Jump to content

Distributed Component Object Model

From Wikipedia, the free encyclopedia

Distributed Component Object Model (DCOM) is a proprietary Microsoft technology for communication between software components on networked computers. DCOM, which originally was called "Network OLE", extends Microsoft's COM, and provides the communication substrate under Microsoft's COM+ application server infrastructure.

The extension COM into Distributed COM was due to extensive use of DCE/RPC (Distributed Computing Environment/Remote Procedure Calls) – more specifically Microsoft's enhanced version, known as MSRPC. [1]

In terms of the extensions it added to COM, DCOM had to solve the problems of:

  • Marshalling – serializing and deserializing the arguments and return values of method calls "over the wire".
  • Distributed garbage collection – ensuring that references held by clients of interfaces are released when, for example, the client process crashed, or the network connection was lost.
  • Combining significant numbers of objects in the client's browser into a single transmission in order to minimize bandwidth utilization.

One of the key factors in solving these problems is the use of DCE/RPC as the underlying RPC mechanism behind DCOM. DCE/RPC has strictly defined rules regarding marshalling and who is responsible for freeing memory.[2]

DCOM was a major competitor to CORBA.[3] Proponents of both of these technologies saw them as one day becoming the model for code and service-reuse over the Internet. However, the difficulties involved in getting either of these technologies to work over Internet firewalls, and on unknown and insecure machines, meant that normal HTTP requests in combination with web browsers won out over both of them.[4] Microsoft, at one point, attempted to remediate these shortcomings by adding an extra HTTP transport to DCE/RPC called ncacn_http (Network Computing Architecture connection-oriented protocol).[5]

DCOM was publicly launched as a beta for Windows 95 September 18, 1996.[6]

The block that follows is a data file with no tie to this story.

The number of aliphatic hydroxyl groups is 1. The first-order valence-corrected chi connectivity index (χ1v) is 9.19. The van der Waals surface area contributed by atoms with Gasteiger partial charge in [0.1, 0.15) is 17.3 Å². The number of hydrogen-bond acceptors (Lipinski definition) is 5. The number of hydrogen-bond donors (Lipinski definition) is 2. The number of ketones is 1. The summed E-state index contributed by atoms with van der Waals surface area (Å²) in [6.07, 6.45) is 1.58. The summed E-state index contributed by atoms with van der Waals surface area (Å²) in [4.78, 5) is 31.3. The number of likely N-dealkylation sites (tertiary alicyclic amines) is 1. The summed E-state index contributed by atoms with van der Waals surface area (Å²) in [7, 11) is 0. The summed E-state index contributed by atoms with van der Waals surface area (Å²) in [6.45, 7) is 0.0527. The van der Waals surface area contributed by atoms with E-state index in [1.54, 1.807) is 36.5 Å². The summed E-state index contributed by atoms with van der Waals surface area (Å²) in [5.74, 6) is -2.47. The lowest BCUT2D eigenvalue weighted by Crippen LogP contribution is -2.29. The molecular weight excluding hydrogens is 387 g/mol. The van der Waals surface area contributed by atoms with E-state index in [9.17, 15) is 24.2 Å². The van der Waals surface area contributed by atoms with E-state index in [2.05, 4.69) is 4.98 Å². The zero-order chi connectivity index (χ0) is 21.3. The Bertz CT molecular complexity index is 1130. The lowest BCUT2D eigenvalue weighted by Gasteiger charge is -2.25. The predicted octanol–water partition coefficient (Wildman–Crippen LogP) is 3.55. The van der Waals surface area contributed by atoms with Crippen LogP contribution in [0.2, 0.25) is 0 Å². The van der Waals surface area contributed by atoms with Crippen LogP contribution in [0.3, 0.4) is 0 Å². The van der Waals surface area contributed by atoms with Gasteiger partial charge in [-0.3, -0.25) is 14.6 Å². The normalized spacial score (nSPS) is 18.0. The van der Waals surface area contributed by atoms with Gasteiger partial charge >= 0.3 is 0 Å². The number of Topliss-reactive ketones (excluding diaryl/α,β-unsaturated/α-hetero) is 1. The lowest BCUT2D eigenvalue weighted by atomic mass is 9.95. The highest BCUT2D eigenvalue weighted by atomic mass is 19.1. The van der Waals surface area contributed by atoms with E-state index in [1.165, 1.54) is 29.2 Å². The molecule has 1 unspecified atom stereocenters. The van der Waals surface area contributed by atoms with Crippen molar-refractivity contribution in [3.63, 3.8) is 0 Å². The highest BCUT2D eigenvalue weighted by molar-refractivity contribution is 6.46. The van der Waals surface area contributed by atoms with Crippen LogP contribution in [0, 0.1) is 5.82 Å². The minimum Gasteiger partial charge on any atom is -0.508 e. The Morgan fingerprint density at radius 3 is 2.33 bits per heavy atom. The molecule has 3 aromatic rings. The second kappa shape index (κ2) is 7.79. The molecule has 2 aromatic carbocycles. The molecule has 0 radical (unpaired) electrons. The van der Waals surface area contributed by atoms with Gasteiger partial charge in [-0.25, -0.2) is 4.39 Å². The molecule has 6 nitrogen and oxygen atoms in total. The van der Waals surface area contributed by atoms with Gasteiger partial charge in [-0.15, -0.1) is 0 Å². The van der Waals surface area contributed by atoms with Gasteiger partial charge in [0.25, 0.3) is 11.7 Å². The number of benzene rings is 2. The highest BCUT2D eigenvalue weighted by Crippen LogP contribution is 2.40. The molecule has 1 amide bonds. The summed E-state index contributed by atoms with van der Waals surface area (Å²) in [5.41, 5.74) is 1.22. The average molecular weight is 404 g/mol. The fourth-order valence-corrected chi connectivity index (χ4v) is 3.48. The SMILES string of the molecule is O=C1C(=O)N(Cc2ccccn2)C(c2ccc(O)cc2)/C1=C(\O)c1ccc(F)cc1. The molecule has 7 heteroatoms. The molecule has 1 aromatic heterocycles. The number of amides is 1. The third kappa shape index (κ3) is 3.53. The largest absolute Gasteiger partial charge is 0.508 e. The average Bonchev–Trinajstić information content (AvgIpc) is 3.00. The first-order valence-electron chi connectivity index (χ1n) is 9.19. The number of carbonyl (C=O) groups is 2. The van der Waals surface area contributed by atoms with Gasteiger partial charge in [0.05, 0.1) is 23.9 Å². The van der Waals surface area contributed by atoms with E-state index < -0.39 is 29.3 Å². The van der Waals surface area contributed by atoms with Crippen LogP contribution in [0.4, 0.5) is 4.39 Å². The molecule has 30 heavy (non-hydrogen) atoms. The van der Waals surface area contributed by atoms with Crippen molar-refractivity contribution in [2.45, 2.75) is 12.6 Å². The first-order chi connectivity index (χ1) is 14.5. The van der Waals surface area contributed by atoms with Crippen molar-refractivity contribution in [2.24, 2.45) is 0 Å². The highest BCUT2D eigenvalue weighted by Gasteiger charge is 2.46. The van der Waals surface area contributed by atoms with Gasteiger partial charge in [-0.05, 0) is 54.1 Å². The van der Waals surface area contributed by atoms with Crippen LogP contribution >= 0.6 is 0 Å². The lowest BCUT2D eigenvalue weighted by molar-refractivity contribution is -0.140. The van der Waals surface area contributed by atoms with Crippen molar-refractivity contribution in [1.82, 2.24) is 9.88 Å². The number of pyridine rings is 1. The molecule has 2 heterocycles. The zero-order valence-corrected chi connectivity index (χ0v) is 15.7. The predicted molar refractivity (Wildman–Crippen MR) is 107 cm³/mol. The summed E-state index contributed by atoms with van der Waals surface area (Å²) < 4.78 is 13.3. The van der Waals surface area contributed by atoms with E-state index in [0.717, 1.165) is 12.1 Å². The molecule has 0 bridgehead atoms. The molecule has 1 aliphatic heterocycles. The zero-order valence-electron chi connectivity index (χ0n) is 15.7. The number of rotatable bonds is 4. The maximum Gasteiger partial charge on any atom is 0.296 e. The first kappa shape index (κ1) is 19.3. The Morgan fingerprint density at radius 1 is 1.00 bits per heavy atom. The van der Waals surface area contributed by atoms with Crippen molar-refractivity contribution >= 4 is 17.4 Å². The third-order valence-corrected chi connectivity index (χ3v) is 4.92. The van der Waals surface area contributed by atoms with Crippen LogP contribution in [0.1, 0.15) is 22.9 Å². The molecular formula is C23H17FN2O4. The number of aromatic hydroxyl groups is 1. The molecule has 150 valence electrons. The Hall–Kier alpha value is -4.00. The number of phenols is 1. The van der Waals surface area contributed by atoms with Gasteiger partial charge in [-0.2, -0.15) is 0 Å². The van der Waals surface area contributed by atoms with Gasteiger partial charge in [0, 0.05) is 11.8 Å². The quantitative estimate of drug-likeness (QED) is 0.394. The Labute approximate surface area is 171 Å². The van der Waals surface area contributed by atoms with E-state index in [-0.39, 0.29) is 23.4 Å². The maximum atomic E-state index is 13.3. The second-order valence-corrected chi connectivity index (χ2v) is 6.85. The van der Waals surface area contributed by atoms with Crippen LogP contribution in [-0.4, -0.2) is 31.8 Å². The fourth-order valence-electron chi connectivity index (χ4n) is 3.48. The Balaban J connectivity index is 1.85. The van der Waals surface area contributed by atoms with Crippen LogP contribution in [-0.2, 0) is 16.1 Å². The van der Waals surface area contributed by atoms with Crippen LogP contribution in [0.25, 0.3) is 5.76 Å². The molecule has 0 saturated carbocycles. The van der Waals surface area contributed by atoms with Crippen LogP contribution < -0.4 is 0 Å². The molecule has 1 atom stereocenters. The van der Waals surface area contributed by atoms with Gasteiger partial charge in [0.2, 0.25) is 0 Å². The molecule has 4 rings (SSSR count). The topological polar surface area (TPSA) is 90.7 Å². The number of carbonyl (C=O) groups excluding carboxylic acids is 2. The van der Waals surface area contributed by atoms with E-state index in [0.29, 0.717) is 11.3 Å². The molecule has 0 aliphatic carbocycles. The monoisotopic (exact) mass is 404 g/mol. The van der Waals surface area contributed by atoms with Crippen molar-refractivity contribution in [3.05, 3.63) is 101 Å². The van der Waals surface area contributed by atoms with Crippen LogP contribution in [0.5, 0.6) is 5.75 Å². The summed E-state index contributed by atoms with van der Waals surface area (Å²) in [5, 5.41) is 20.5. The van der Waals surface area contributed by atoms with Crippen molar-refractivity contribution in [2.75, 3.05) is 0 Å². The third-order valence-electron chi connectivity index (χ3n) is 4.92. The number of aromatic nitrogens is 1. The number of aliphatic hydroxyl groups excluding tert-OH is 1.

DCOM is supported natively in all versions of Windows starting from Windows 95, and all versions of Windows Server since Windows NT 4.0[7]

Security improvements[edit]

As part of the initiative that began at Microsoft as part of Secure Development Lifecycle to re-architect insecure code, DCOM saw some significant security-focused changes in Windows XP Service Pack 2.[8]

In response to a security vulnerability reported by Tencent Security Xuanwu Lab in June 2021,[9] Microsoft released security updates for several versions of Windows and Windows Server, hardening access to DCOM.[10]

Alternative versions and implementations[edit]

COMsource is a Unix based implementation of DCOM, allowing interoperability between different platforms. Its source code is available, along with full and complete documentation, sufficient to use and also implement an interoperable version of DCOM. COMsource comes directly from the Windows NT 4.0 source code, and includes the source code for a Windows NT Registry Service. [11]

In 1995, Digital and Microsoft announced Affinity for OpenVMS (also known as NT Affinity) which was intended to allow OpenVMS to serve as the persistence layer for Windows NT client-server applications.[12] As part of this initiative, an implementation of the Distributed Component Object Model (DCOM) was added to OpenVMS Alpha.[13] In order to support DCOM, VMS was provided with implementations of the Windows Registry, NTLM authentication, and a subset of Win32 APIs needed to support COM.[14] DCOM was first added to OpenVMS V7.2-1 for the Alpha.[15] A similar implementation of DCOM was added to Digital Unix as part of the AllConnect program.[13]

TangramCOM was a separate project from Wine, focusing on implementing DCOM on Linux-based smartphones.[16]

See also[edit]


  1. ^ "What is Distributed Component Object Model (DCOM)?". WhatIs.com. Retrieved 2022-08-03.
  2. ^ "DCE 1.1: Remote Procedure Call - Introduction to the RPC API". pubs.opengroup.org. Retrieved 2022-08-03.
  3. ^ Nowak, Filip; Qasim, Mohsin. "A Comparison of Distributed Object Technologies CORBA vs DCOM" (PDF). Archived (PDF) from the original on 2017-08-29. {{cite journal}}: Cite journal requires |journal= (help)
  4. ^ "Object Technology Jeff Sutherland: Web Services: Better than CORBA or DCOM?". Retrieved 2022-08-03.
  5. ^ stevewhims. "Remote Procedure Calls Using RPC over HTTP - Win32 apps". docs.microsoft.com. Retrieved 2022-08-03.
  6. ^ Press Release Announcing DCOM Beta
  7. ^ "Distributed Component Object Model (DCOM) Remote Protocol" (PDF). Microsoft - Distributed Component Object Model (DCOM) Remote Protocol. June 25, 2021. Archived (PDF) from the original on 2021-05-09. Retrieved August 3, 2022.
  8. ^ DCOM Security Enhancements
  9. ^ "Security Update Guide - Microsoft Security Response Center". msrc.microsoft.com. Retrieved 2022-08-03.
  10. ^ "KB5004442—Manage changes for Windows DCOM Server Security Feature Bypass (CVE-2021-26414)". support.microsoft.com. Retrieved 2022-08-03.
  11. ^ "DataSheet COMsource for Solaris, Tru64 UNIX and other Platforms". DataSheet COMsource for Solaris, Tru64 UNIX and other Platforms.
  12. ^ "OpenVMS at 20 Nothing stops it" (PDF). Digital. October 1997. Archived (PDF) from the original on 2021-04-19. Retrieved 2021-02-12.
  13. ^ a b Gene Cronin, Terence P. Sherlock (2000). COM Beyond Microsoft: Designing and Implementing COM Servers on Compaq Platforms. ISBN 1555582265.
  14. ^ "OpenVMS Connectivity Developer Guide". hpe.com. July 2000. Retrieved 2021-01-01.
  15. ^ "OpenVMS Alpha V7.2-1 Release Notes". odl.sysworks.biz. January 1999. Retrieved 2021-01-01.
  16. ^ "Home - TangramCOM". www.andjoin.com. Retrieved 2022-08-03.

External links[edit]